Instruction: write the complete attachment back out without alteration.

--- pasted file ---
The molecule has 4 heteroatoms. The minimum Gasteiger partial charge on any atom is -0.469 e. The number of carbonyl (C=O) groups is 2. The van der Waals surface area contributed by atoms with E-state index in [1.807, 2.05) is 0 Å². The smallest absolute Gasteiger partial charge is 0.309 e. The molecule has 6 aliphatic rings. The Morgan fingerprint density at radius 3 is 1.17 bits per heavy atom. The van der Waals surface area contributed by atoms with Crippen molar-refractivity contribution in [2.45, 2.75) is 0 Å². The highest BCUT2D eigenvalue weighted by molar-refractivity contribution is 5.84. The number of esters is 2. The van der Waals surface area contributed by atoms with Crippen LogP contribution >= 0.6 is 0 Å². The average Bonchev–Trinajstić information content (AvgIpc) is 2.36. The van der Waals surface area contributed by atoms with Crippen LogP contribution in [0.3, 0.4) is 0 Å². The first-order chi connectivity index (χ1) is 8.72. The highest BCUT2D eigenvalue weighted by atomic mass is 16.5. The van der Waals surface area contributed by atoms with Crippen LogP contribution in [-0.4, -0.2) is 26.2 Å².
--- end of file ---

The molecule has 4 heteroatoms. The minimum Gasteiger partial charge on any atom is -0.469 e. The number of carbonyl (C=O) groups is 2. The van der Waals surface area contributed by atoms with E-state index in [1.807, 2.05) is 0 Å². The smallest absolute Gasteiger partial charge is 0.309 e. The molecule has 6 aliphatic rings. The Morgan fingerprint density at radius 3 is 1.17 bits per heavy atom. The van der Waals surface area contributed by atoms with Crippen molar-refractivity contribution in [2.45, 2.75) is 0 Å². The highest BCUT2D eigenvalue weighted by molar-refractivity contribution is 5.84. The number of esters is 2. The van der Waals surface area contributed by atoms with Crippen LogP contribution >= 0.6 is 0 Å². The average Bonchev–Trinajstić information content (AvgIpc) is 2.36. The van der Waals surface area contributed by atoms with Crippen LogP contribution in [0.3, 0.4) is 0 Å². The first-order chi connectivity index (χ1) is 8.72. The highest BCUT2D eigenvalue weighted by atomic mass is 16.5. The van der Waals surface area contributed by atoms with Crippen LogP contribution in [-0.4, -0.2) is 26.2 Å².